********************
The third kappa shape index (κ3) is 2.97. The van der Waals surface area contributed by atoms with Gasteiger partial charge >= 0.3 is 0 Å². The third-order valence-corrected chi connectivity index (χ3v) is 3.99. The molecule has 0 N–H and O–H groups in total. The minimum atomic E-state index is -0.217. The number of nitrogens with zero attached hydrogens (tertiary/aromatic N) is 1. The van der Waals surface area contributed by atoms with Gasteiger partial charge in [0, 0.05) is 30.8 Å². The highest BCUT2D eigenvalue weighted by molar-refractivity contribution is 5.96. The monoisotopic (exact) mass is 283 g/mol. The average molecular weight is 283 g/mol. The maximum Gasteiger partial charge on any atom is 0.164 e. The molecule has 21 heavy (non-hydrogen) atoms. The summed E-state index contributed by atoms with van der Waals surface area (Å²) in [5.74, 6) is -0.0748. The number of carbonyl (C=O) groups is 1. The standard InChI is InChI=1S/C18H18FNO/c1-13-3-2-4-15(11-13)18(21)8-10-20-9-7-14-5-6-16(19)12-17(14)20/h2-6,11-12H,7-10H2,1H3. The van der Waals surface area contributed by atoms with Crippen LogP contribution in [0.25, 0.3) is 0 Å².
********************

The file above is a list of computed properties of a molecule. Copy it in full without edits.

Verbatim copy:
The third kappa shape index (κ3) is 2.97. The van der Waals surface area contributed by atoms with Gasteiger partial charge >= 0.3 is 0 Å². The third-order valence-corrected chi connectivity index (χ3v) is 3.99. The molecule has 0 N–H and O–H groups in total. The minimum atomic E-state index is -0.217. The number of nitrogens with zero attached hydrogens (tertiary/aromatic N) is 1. The van der Waals surface area contributed by atoms with Gasteiger partial charge in [0, 0.05) is 30.8 Å². The highest BCUT2D eigenvalue weighted by molar-refractivity contribution is 5.96. The monoisotopic (exact) mass is 283 g/mol. The average molecular weight is 283 g/mol. The maximum Gasteiger partial charge on any atom is 0.164 e. The molecule has 21 heavy (non-hydrogen) atoms. The summed E-state index contributed by atoms with van der Waals surface area (Å²) in [5.74, 6) is -0.0748. The number of carbonyl (C=O) groups is 1. The standard InChI is InChI=1S/C18H18FNO/c1-13-3-2-4-15(11-13)18(21)8-10-20-9-7-14-5-6-16(19)12-17(14)20/h2-6,11-12H,7-10H2,1H3. The van der Waals surface area contributed by atoms with Crippen LogP contribution in [0.25, 0.3) is 0 Å².